About The Boy Who Dreamed of Infinity: A Tale of the Genius Ramanujan
A young mathematical genius from India searches for the secrets hidden inside numbers — and for someone who understands him — in this gorgeous picture-book biography.
A mango . . . is just one thing. But if I chop it in two, then chop the half in two, and keep on chopping, I get more and more bits, on and on, endlessly, to an infinity I could never ever reach.
In 1887 in India, a boy named Ramanujan is born with a passion for numbers. He sees numbers in the squares of light pricking his thatched roof and in the beasts dancing on the temple tower. He writes mathematics with his finger in the sand, across the pages of his notebooks, and with chalk on the temple floor. “What is small?” he wonders. “What is big?” Head in the clouds, Ramanujan struggles in school — but his mother knows that her son and his ideas have a purpose. As he grows up, Ramanujan reinvents much of modern mathematics, but where in the world could he find someone to understand what he has conceived?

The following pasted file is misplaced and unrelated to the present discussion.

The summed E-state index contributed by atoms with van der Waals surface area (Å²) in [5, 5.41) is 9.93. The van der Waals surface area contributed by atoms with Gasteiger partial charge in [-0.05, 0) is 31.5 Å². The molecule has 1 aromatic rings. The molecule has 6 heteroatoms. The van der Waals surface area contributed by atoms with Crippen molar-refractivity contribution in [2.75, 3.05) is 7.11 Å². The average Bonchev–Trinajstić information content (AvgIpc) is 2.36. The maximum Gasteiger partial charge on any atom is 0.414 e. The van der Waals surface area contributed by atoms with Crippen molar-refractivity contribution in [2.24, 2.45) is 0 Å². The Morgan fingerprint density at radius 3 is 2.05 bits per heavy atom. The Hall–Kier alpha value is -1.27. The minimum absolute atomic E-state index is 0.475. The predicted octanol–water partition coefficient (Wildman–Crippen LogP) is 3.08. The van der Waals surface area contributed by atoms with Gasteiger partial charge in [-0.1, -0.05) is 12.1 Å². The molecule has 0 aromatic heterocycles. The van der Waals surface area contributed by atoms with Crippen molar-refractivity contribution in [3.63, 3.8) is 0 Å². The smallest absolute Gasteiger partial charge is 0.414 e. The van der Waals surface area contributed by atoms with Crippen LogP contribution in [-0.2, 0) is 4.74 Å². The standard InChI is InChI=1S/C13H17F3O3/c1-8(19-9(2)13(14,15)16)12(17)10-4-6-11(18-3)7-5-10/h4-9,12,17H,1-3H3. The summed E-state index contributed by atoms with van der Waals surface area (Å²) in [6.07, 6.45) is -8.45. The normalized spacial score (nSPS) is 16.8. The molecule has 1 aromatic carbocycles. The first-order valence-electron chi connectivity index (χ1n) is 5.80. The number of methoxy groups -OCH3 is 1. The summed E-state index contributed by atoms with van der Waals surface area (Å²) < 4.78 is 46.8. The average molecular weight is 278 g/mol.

Author Amy Alznauer gently introduces young readers to math concepts while Daniel Miyares’s illustrations bring the wonder of Ramanujan’s world to life in the inspiring real-life story of a boy who changed mathematics and science forever. Back matter includes a bibliography and an author’s note recounting more of Ramanujan’s life and accomplishments, as well as the author’s father’s remarkable discovery of Ramanujan’s Lost Notebook.
The perceptive text offers anecdotes that enable readers to see many sides of Ramanujan, portraying him as a genius who, driven to pursue his passion, produced work of lasting value. Miyares uses colored inks skillfully, creating vivid, imaginative scenes that help viewers envision Ramanujan’s story and its setting. An illuminating picture-book biography of a fascinating, singular figure in the history of mathematics. —Booklist (starred review)
Alznauer is a mathematician herself, and her loving tribute evokes Ramanujan’s early years with rich and authentic detail, which Miyares’ luminous compositions bring vividly to the page…A fascinating story beautifully told. —Kirkus Reviews (starred review)
The lively, delicate ink drawings capture the sights, colors, and culture of India and, on some pages, depict numbers playfully cavorting, just as they tumbled in Ramanujan’s brain. Best for talented math students and others who enjoy exploring favorite subjects independently. Recommended for schools and large public collections; useful where STEM biographies are needed. —School Library Journal